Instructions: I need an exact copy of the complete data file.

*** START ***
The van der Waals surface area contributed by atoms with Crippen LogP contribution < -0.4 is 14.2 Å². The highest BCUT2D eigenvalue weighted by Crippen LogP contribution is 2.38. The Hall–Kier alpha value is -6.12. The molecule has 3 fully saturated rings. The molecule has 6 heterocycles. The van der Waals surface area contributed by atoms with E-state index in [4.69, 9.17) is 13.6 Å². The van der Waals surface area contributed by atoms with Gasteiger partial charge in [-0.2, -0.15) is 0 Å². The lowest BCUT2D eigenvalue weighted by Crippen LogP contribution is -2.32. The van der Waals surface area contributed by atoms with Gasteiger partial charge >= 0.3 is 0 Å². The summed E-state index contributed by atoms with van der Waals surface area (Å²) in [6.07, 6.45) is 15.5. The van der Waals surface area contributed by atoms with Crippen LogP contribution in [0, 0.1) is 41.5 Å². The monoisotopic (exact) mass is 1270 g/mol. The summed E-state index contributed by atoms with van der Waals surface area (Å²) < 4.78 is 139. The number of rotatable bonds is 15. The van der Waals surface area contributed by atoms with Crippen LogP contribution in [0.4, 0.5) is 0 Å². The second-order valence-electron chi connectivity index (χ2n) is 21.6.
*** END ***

The van der Waals surface area contributed by atoms with Crippen LogP contribution < -0.4 is 14.2 Å². The highest BCUT2D eigenvalue weighted by Crippen LogP contribution is 2.38. The Hall–Kier alpha value is -6.12. The molecule has 3 fully saturated rings. The molecule has 6 heterocycles. The van der Waals surface area contributed by atoms with E-state index in [4.69, 9.17) is 13.6 Å². The van der Waals surface area contributed by atoms with Gasteiger partial charge in [-0.2, -0.15) is 0 Å². The lowest BCUT2D eigenvalue weighted by Crippen LogP contribution is -2.32. The van der Waals surface area contributed by atoms with Gasteiger partial charge >= 0.3 is 0 Å². The summed E-state index contributed by atoms with van der Waals surface area (Å²) in [6.07, 6.45) is 15.5. The van der Waals surface area contributed by atoms with Crippen LogP contribution in [0, 0.1) is 41.5 Å². The monoisotopic (exact) mass is 1270 g/mol. The summed E-state index contributed by atoms with van der Waals surface area (Å²) < 4.78 is 139. The number of rotatable bonds is 15. The van der Waals surface area contributed by atoms with Crippen LogP contribution in [0.4, 0.5) is 0 Å². The second-order valence-electron chi connectivity index (χ2n) is 21.6.